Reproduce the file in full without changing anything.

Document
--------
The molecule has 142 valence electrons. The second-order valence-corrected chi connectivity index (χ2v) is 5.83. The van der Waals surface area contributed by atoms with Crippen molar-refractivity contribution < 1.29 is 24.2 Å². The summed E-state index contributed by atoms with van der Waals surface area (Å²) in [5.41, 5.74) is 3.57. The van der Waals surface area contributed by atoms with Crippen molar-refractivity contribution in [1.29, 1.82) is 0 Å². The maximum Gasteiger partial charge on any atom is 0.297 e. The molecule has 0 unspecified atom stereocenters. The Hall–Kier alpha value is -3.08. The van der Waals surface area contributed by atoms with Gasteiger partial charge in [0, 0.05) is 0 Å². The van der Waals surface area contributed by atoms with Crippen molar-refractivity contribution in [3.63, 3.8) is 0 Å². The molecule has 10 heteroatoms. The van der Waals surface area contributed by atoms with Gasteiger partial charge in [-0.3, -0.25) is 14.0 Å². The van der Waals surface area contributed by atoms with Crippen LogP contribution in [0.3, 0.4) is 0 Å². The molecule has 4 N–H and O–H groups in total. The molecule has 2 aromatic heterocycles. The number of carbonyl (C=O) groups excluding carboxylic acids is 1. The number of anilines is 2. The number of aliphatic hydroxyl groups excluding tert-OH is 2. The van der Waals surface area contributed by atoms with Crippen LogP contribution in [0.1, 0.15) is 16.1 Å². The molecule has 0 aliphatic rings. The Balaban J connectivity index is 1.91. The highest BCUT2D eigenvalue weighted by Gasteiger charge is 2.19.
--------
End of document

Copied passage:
The molecule has 142 valence electrons. The second-order valence-corrected chi connectivity index (χ2v) is 5.83. The van der Waals surface area contributed by atoms with Crippen molar-refractivity contribution < 1.29 is 24.2 Å². The summed E-state index contributed by atoms with van der Waals surface area (Å²) in [5.41, 5.74) is 3.57. The van der Waals surface area contributed by atoms with Crippen molar-refractivity contribution in [1.29, 1.82) is 0 Å². The maximum Gasteiger partial charge on any atom is 0.297 e. The molecule has 0 unspecified atom stereocenters. The Hall–Kier alpha value is -3.08. The van der Waals surface area contributed by atoms with Gasteiger partial charge in [0, 0.05) is 0 Å². The van der Waals surface area contributed by atoms with Crippen molar-refractivity contribution in [3.63, 3.8) is 0 Å². The molecule has 10 heteroatoms. The van der Waals surface area contributed by atoms with Gasteiger partial charge in [-0.3, -0.25) is 14.0 Å². The van der Waals surface area contributed by atoms with Crippen LogP contribution in [0.3, 0.4) is 0 Å². The molecule has 4 N–H and O–H groups in total. The molecule has 2 aromatic heterocycles. The number of carbonyl (C=O) groups excluding carboxylic acids is 1. The number of anilines is 2. The number of aliphatic hydroxyl groups excluding tert-OH is 2. The van der Waals surface area contributed by atoms with Crippen LogP contribution in [0.1, 0.15) is 16.1 Å². The molecule has 0 aliphatic rings. The Balaban J connectivity index is 1.91. The highest BCUT2D eigenvalue weighted by Gasteiger charge is 2.19.